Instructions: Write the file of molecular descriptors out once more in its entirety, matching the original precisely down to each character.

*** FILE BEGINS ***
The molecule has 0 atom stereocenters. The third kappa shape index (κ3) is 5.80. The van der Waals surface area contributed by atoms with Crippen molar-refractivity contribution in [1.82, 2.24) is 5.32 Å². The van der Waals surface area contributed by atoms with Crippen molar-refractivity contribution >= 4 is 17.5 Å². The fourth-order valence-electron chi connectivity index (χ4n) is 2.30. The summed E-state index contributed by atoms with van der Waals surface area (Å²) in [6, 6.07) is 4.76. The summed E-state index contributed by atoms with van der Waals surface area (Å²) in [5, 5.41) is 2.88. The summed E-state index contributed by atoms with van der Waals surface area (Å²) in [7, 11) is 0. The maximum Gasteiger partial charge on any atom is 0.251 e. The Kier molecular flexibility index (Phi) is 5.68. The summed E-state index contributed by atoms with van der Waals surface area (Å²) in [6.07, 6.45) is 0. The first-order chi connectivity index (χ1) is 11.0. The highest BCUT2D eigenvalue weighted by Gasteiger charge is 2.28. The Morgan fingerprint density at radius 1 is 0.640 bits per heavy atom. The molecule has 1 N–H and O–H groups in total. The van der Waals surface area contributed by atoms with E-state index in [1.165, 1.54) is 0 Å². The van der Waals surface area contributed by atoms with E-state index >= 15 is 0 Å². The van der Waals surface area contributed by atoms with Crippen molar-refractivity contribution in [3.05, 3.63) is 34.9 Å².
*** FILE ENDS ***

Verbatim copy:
The molecule has 0 atom stereocenters. The third kappa shape index (κ3) is 5.80. The van der Waals surface area contributed by atoms with Crippen molar-refractivity contribution in [1.82, 2.24) is 5.32 Å². The van der Waals surface area contributed by atoms with Crippen molar-refractivity contribution >= 4 is 17.5 Å². The fourth-order valence-electron chi connectivity index (χ4n) is 2.30. The summed E-state index contributed by atoms with van der Waals surface area (Å²) in [6, 6.07) is 4.76. The summed E-state index contributed by atoms with van der Waals surface area (Å²) in [5, 5.41) is 2.88. The summed E-state index contributed by atoms with van der Waals surface area (Å²) in [7, 11) is 0. The maximum Gasteiger partial charge on any atom is 0.251 e. The Kier molecular flexibility index (Phi) is 5.68. The summed E-state index contributed by atoms with van der Waals surface area (Å²) in [6.07, 6.45) is 0. The first-order chi connectivity index (χ1) is 11.0. The highest BCUT2D eigenvalue weighted by Gasteiger charge is 2.28. The Morgan fingerprint density at radius 1 is 0.640 bits per heavy atom. The molecule has 1 N–H and O–H groups in total. The van der Waals surface area contributed by atoms with E-state index in [1.165, 1.54) is 0 Å². The van der Waals surface area contributed by atoms with E-state index >= 15 is 0 Å². The van der Waals surface area contributed by atoms with Crippen molar-refractivity contribution in [3.05, 3.63) is 34.9 Å².